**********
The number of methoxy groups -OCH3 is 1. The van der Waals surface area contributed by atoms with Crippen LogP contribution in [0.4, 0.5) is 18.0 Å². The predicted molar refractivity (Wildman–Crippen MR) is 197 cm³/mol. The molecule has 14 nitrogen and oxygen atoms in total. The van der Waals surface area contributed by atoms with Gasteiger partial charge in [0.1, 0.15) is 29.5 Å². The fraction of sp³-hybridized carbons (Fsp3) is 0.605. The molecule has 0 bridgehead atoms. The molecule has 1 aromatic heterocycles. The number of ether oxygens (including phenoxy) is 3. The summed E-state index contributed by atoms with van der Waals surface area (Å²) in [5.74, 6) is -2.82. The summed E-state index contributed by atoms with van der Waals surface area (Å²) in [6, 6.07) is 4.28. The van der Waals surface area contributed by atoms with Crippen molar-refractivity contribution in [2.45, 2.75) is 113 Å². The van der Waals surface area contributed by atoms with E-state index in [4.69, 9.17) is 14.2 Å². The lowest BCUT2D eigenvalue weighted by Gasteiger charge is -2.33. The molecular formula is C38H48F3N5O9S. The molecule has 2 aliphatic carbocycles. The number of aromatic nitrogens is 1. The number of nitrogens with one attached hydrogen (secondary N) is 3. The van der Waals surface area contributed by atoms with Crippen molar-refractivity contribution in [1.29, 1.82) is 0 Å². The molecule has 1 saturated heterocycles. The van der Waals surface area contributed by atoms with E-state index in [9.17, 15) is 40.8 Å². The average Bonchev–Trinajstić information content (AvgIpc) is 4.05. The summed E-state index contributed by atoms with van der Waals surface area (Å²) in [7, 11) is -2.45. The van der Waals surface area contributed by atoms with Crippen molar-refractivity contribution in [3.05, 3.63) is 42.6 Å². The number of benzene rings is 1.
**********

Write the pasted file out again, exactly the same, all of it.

The number of methoxy groups -OCH3 is 1. The van der Waals surface area contributed by atoms with Crippen LogP contribution in [0.4, 0.5) is 18.0 Å². The predicted molar refractivity (Wildman–Crippen MR) is 197 cm³/mol. The molecule has 14 nitrogen and oxygen atoms in total. The van der Waals surface area contributed by atoms with Gasteiger partial charge in [0.1, 0.15) is 29.5 Å². The fraction of sp³-hybridized carbons (Fsp3) is 0.605. The molecule has 0 bridgehead atoms. The molecule has 1 aromatic heterocycles. The number of ether oxygens (including phenoxy) is 3. The summed E-state index contributed by atoms with van der Waals surface area (Å²) in [5.74, 6) is -2.82. The summed E-state index contributed by atoms with van der Waals surface area (Å²) in [6, 6.07) is 4.28. The van der Waals surface area contributed by atoms with Crippen molar-refractivity contribution in [2.45, 2.75) is 113 Å². The van der Waals surface area contributed by atoms with E-state index in [4.69, 9.17) is 14.2 Å². The lowest BCUT2D eigenvalue weighted by Gasteiger charge is -2.33. The molecular formula is C38H48F3N5O9S. The molecule has 2 aliphatic carbocycles. The number of aromatic nitrogens is 1. The number of nitrogens with one attached hydrogen (secondary N) is 3. The van der Waals surface area contributed by atoms with Crippen molar-refractivity contribution in [1.29, 1.82) is 0 Å². The molecule has 1 saturated heterocycles. The van der Waals surface area contributed by atoms with E-state index in [9.17, 15) is 40.8 Å². The average Bonchev–Trinajstić information content (AvgIpc) is 4.05. The summed E-state index contributed by atoms with van der Waals surface area (Å²) in [7, 11) is -2.45. The van der Waals surface area contributed by atoms with Crippen molar-refractivity contribution in [3.05, 3.63) is 42.6 Å². The number of benzene rings is 1.